In the Studio: Collaborative Woodblock Bottles

For the past 12 years, we have worked in a shared studio space. Working together in such close proximity can prove to be both a challenge as well as a source of support. When clay work begins to feel stale or uninteresting, we can always turn to one another. Collaborating on sgraffito work allows us to explore construction and form as well as document our thoughts on family life, our environment, and current global events. During the making process, we share duties, giving each other a chance to move fluidly between throwing, altering, handbuilding, and carving. The shared act of making work this way is more like throwing spaghetti at each other, rather than at the wall, to see what sticks. By working together, we find a fresh view, propelling each of us forward in our studio practices.

We both come from drawing and printmaking backgrounds. Marks developed through drawing on paper are immediate and full of life. When working with sgraffito, it’s our intention to preserve that immediacy and organic feel. Developing a confident mark is the first step in creating graphics with this process. Keep a sketchbook and practice drawing with a brush and ink or pens to develop confidence in creating imagery. When drawing becomes habitual and fluid, the blank page or vessel form is less precious. Carving then becomes an act of trusting in the mark-making process.

1 Apply two thin coats of black underglaze with a soft-bristled mop or hake brush.

2 Several tools pictured along with a variety of sgraffito marks.

Beginning the Decoration

To create the consistent, velvety blacks similar to those found when pulling a fresh woodblock print, we coat smooth white stoneware or porcelain with commercial black underglaze. Once a vessel has dried to leather hard, it’s brushed with two thin layers of underglaze (1). Use a soft, fat mop or hake brush and a banding wheel to create smooth, even layers. Allow the underglaze to dry until the surface looks chalky.

Test an area in need of refinement near the rim or foot ring. If the area carves cleanly, proceed with image development. If the underglaze and clay smear or look muddy, give the piece more time to dry before testing again. Wall thickness, underglaze application, air flow, and ambient humidity can all play a role in drying and determining the ideal time to carve.

Get to know your tools. We have collected a wide range of implements for carving (2). Each tool creates a unique set of marks. Some of our favorites are ground and filed needle tools. We also use scratchboard styluses with replaceable nibs and a selection of tools that were originally used for printmaking. Look for tools that you can sharpen using files or sharpening stones. To create a clean line in the leather-hard clay, a sharp tool is a necessity.

3 Use a blunt needle tool to block in big silhouette shapes.

4 Carve out white areas and negative spaces. Add details slowly.

Organic Imagery

We don’t employ any transfer methods, allowing the imagery to grow organically. Using an altered needle tool, the image begins with blocking in bold silhouetted shapes (3). Try drawing slowly, deliberately, and with intent. The carving develops by creating an alternating balance between black and white areas (4). Utilize large shapes for visual resting places in the composition as they can aid in highlighting pockets of details flowing around the form. Design elements like the neck and foot ring are used as rest areas for the viewer’s eye, but serve a function as well. These areas allow for handling while in process without leaving fingerprints within the carved lines. Foam blocks and banding wheels are used to hold and cradle pots and minimize handling. While carving, take breaks often to evaluate progress and clean up shavings in the work area with a damp sponge to minimize dust. Consider any mistakes made during carving as detours, not accidents. Reevaluate the image and proceed by responding with another mark.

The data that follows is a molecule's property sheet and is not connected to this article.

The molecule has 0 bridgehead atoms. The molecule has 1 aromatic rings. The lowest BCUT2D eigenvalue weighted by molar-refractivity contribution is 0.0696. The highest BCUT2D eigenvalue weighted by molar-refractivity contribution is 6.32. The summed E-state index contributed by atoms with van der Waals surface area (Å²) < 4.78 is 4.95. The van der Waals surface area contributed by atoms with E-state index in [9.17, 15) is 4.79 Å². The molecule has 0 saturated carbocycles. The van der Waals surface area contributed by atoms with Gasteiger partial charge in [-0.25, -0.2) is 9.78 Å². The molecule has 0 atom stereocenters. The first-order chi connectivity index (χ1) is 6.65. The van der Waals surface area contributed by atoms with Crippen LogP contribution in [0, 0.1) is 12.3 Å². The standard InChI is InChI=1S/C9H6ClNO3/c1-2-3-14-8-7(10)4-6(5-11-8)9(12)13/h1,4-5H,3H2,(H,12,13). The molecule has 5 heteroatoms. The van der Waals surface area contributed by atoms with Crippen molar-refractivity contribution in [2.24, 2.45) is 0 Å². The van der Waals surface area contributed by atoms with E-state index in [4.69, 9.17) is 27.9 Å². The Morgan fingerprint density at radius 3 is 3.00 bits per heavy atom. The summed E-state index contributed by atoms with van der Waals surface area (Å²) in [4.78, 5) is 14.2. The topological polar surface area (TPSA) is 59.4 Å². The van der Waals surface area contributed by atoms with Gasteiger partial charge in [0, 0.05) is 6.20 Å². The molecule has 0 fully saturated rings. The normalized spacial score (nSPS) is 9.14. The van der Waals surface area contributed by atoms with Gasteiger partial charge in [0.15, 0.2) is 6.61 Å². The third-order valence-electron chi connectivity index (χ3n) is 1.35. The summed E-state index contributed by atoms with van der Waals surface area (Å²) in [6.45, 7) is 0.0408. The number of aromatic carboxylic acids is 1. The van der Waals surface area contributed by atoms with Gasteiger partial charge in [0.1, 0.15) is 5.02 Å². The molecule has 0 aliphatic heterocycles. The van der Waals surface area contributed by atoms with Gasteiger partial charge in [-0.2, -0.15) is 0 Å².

Once the piece is carved and bone dry, use a stiff-bristled brush to clean the surface (5). Starting at the top, work your way down with a crisscross patterned brush stroke. This cleans up and softens any dangling burrs around the carved lines. After the piece has been cleaned, remove debris from the bottom with a sanding block. This bone-dry stage is when clay is the most fragile, so handle the piece with care.

5 When the piece is bone dry, use a stiff brush to clean up the surface.

6 The finished, fired bottle with a clear liner glaze and an unglazed exterior.

After bisque firing, wash the entire surface with clean water. Coat the interior of the bottle with a liner glaze, but leave the exterior raw (6). For functional surfaces, test gloss or semi-matte clear glazes to find an option that fits your clay body without obstructing the carving.

Chatham Monk and Justin Rice received BFAs in drawing from the Cleveland Institute of Art, in Cleveland, Ohio. They are co-owners of Oxide Pottery, a studio and storefront in Lynchburg, Virginia, where they live with their two sons. To learn more, visit www.oxidepottery.com or Instagram @oxidepottery.

Comments

Leave a Reply

You must be logged in to post a comment.

Enter Your Log In Credentials
This setting should only be used on your home or work computer.

Larger version of the image
Send this to a friend